Some news for people who worked for the phone company….
A majority of Verizon Communications Inc. shareowners has approved a Proxy Access proposal (Item #7) that amends the company’s bylaws and allows shareholders to nominate a limited number of directors for election to the Board.
The proxy, proposed by the Association of BellTel Retirees Inc., (www.BellTelRetirees.org) says shareholders should be able to nominate a candidate for Verizon’s board, so long as the shareholder (or a group of shareholders) own 3% of Verizon common stock for a period of 3 years or more. 53.2% of shareowners voted in favor of the measure giving the powerful non-profit retiree association its 10th proxy victory in 15 years.
C. William Jones, president of the Association of BellTel Retirees said, “This bylaw will lead to enhanced accountability and allow long-term Verizon shareowners to finally have a true voice in electing directors that are not solely hand-picked by Verizon management. The retirees of Verizon have a significant long-term vested interest in the company — 72% of us are shareowners and 90% are customers — and we want it to do well.”
Second Proxy Win in 2013:
The retirees’ also had a second proxy victory this year. After the retirees filed their Performance Stock Unit Payout (PSU) proposal, Verizon’s board of directors approved a reduction in the amount of PSU payout senior executives can earn for below-average stock returns, so that it became more closely aligned with the retiree’s proposal. This is disclosed within Verizon’s annual proxy filing statement.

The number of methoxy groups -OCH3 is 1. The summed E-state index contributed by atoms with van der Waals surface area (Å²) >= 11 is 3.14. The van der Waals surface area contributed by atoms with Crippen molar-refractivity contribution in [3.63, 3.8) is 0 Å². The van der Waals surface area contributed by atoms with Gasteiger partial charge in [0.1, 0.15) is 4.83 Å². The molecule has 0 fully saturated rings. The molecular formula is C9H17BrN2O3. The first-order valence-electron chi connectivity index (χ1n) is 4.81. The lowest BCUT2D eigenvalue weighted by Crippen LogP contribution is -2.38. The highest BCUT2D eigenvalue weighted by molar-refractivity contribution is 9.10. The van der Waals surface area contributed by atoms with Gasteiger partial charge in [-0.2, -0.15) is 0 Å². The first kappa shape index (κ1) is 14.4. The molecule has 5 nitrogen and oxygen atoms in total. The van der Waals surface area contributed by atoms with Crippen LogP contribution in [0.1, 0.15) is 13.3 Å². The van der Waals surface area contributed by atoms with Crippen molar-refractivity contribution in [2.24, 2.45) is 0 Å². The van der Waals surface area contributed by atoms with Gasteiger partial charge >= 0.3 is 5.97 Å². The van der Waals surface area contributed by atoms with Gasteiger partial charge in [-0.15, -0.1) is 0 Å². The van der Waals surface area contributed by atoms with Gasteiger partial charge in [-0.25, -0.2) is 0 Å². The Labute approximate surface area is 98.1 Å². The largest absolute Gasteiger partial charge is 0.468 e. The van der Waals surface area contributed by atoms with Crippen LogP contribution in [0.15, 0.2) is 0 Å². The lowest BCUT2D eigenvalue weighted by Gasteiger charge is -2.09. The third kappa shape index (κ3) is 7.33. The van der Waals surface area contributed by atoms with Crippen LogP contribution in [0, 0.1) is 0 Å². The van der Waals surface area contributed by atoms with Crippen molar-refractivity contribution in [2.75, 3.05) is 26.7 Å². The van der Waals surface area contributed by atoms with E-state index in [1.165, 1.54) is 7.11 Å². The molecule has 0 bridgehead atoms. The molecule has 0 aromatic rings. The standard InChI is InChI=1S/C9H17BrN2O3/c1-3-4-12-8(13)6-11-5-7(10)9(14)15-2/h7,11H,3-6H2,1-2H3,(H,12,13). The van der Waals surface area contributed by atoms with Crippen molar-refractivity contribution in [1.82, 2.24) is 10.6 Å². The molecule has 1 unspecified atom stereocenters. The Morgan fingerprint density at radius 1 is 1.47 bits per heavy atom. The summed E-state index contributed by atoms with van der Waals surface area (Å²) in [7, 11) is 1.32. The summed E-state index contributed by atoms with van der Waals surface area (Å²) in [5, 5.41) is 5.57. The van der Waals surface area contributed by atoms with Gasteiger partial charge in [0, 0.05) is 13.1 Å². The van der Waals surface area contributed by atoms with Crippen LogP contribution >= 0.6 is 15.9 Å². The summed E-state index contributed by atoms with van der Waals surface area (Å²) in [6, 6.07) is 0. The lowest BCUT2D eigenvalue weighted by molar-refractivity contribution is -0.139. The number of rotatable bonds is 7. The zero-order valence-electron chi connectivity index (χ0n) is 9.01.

Mr. Jones continued, “The BellTel Retirees have demonstrated over and over again that a group of small but very engaged shareholders can reshape the compensation and corporate governance policies of a Fortune 15 industry giant in a manner that benefits all company owners.”
The 128,000-member Association of BellTel Retirees (www.belltelretirees.org), has proposed a series of successful corporate governance and executive compensation changes over the last 15 years, first when the company was NYNEX, then Bell Atlantic and now Verizon.
The retiree group has now achieved an unprecedented ten-victories, three by a majority vote (2003 Executive Severance- 59% affirming; 2007 Say on Pay – with 50.18% Yes and 2013’s Proxy Access with 53.2%) and seven others the company and its successor boards negotiated off the proxy ballot.